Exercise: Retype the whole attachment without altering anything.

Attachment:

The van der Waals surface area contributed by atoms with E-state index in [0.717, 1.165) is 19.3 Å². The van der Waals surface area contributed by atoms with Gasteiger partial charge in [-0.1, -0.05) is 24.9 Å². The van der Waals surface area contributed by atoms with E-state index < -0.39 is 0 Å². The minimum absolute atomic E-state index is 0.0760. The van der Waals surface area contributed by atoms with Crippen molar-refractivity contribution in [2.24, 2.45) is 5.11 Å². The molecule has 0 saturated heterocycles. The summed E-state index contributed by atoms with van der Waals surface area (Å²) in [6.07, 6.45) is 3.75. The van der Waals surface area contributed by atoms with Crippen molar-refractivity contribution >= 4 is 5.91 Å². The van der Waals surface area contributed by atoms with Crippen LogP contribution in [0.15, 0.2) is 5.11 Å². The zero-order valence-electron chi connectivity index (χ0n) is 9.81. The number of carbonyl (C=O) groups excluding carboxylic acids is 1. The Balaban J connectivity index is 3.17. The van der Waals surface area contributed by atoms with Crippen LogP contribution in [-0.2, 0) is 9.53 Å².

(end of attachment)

The van der Waals surface area contributed by atoms with E-state index in [0.717, 1.165) is 19.3 Å². The van der Waals surface area contributed by atoms with Gasteiger partial charge in [-0.1, -0.05) is 24.9 Å². The van der Waals surface area contributed by atoms with E-state index < -0.39 is 0 Å². The minimum absolute atomic E-state index is 0.0760. The van der Waals surface area contributed by atoms with Crippen molar-refractivity contribution in [2.24, 2.45) is 5.11 Å². The molecule has 0 saturated heterocycles. The summed E-state index contributed by atoms with van der Waals surface area (Å²) in [6.07, 6.45) is 3.75. The van der Waals surface area contributed by atoms with Crippen molar-refractivity contribution >= 4 is 5.91 Å². The van der Waals surface area contributed by atoms with Crippen LogP contribution in [0.15, 0.2) is 5.11 Å². The zero-order valence-electron chi connectivity index (χ0n) is 9.81. The number of carbonyl (C=O) groups excluding carboxylic acids is 1. The Balaban J connectivity index is 3.17. The van der Waals surface area contributed by atoms with Crippen LogP contribution in [-0.2, 0) is 9.53 Å².